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Nuclear Nonproliferation Policy
The mission of the Nuclear Nonproliferation Policy Division (NNPD) is to promote the peaceful use of nuclear technology while simultaneously preventing the diversion and misuse of nuclear material and technology through appropriate safeguards and security, and promotion of nuclear nonproliferation policies. To achieve this mission, the objectives of the NNPD are to: Promote policy that discourages the proliferation of nuclear technology and material to inappropriate entities. Provide information to ANS members, the technical community at large, opinion leaders, and decision makers to improve their understanding of nuclear nonproliferation issues. Become a recognized technical resource on nuclear nonproliferation, safeguards, and security issues. Serve as the integration and coordination body for nuclear nonproliferation activities for the ANS. Work cooperatively with other ANS divisions to achieve these objective nonproliferation policies.
2021 Student Conference
April 8–10, 2021
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NC State celebrates 70 years of nuclear engineering education
An early picture of the research reactor building on the North Carolina State University campus. The Department of Nuclear Engineering is celebrating the 70th anniversary of its nuclear engineering curriculum in 2020–2021. Photo: North Carolina State University
The Department of Nuclear Engineering at North Carolina State University has spent the 2020–2021 academic year celebrating the 70th anniversary of its becoming the first U.S. university to establish a nuclear engineering curriculum. It started in 1950, when Clifford Beck, then of Oak Ridge, Tenn., obtained support from NC State’s dean of engineering, Harold Lampe, to build the nation’s first university nuclear reactor and, in conjunction, establish an educational curriculum dedicated to nuclear engineering.
The department, host to the 2021 ANS Virtual Student Conference, scheduled for April 8–10, now features 23 tenure/tenure-track faculty and three research faculty members. “What a journey for the first nuclear engineering curriculum in the nation,” said Kostadin Ivanov, professor and department head.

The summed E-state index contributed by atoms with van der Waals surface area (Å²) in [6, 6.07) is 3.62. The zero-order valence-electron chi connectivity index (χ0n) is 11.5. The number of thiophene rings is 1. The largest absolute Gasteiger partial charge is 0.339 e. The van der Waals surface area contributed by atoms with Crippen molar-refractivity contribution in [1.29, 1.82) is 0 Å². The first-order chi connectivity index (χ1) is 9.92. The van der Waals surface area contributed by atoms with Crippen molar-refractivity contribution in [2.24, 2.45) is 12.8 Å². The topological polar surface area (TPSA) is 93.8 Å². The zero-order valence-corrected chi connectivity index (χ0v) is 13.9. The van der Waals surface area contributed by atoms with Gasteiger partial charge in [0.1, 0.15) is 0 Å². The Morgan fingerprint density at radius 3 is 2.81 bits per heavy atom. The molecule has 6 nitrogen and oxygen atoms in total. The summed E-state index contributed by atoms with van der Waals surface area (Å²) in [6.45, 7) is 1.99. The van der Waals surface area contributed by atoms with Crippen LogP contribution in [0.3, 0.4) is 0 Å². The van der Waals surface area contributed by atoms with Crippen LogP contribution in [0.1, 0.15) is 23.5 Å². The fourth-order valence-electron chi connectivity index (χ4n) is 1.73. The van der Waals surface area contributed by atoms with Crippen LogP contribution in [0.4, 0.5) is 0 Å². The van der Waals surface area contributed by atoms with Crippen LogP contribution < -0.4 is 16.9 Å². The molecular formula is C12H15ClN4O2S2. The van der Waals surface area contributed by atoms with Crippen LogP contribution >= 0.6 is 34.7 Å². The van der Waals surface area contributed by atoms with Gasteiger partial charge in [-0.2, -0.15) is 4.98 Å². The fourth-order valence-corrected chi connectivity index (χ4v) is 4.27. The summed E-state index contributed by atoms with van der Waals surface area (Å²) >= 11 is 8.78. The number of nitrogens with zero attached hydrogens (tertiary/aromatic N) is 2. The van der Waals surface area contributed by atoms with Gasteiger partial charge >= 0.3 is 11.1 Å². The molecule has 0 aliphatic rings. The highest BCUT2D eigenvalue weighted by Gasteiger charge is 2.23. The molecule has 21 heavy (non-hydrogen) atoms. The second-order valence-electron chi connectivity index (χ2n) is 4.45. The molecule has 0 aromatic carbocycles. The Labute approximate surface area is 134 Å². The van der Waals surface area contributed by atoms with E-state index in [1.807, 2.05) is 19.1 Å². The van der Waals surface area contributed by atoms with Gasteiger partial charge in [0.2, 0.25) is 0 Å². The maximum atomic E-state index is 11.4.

Yasushi Tsuboi, Kazuo Arie, Nobuyuki Ueda, Tony Grenci, A. M. Yacout
Nuclear Technology | Volume 178 | Number 2 | May 2012 | Pages 201-217
Technical Paper | Small Modular Reactors / Fission Reactors | dx.doi.org/10.13182/NT10-74
Articles are hosted by Taylor and Francis Online.
The Super-Safe, Small and Simple (4S) sodium-cooled fast reactor plant incorporates innovative design features, such as a nonrefueling reactor, passive safety, low maintenance requirements, and inherent security. Major components such as the reflector drive mechanisms, the electromagnetic pumps, and the double-wall tube steam generator have been optimized for efficient and safe operation.The nonrefueling reactor concept is made possible by incorporating a 30-yr refueling interval for the reflector-controlled metallic fuel core. Sodium-cooled, metallic-fueled fast reactors have a good conversion ratio due to fast neutron usage, thus extending the core life. Passive safety is achieved with redundant residual heat removal systems that function using only natural circulation, and a metallic core with a negative reactivity coefficient. Low maintenance requirements are achieved by simplifying the design and minimizing the use of active components, and by using electromagnetic pumps, which have no moving parts. The inherent security of the nuclear materials is significantly enhanced by the nonrefueling reactor concept and the minimal maintenance requirements. In addition, the reactor building is located below ground level, providing substantial protection against an aircraft impact and thus further enhancing the security of the design.The demonstration of key components such as the electromagnetic pumps and the steam generator is part of an ongoing testing program that has already confirmed many of the 4S engineering solutions.This paper describes the current status of design and component tests for the 4S reactor.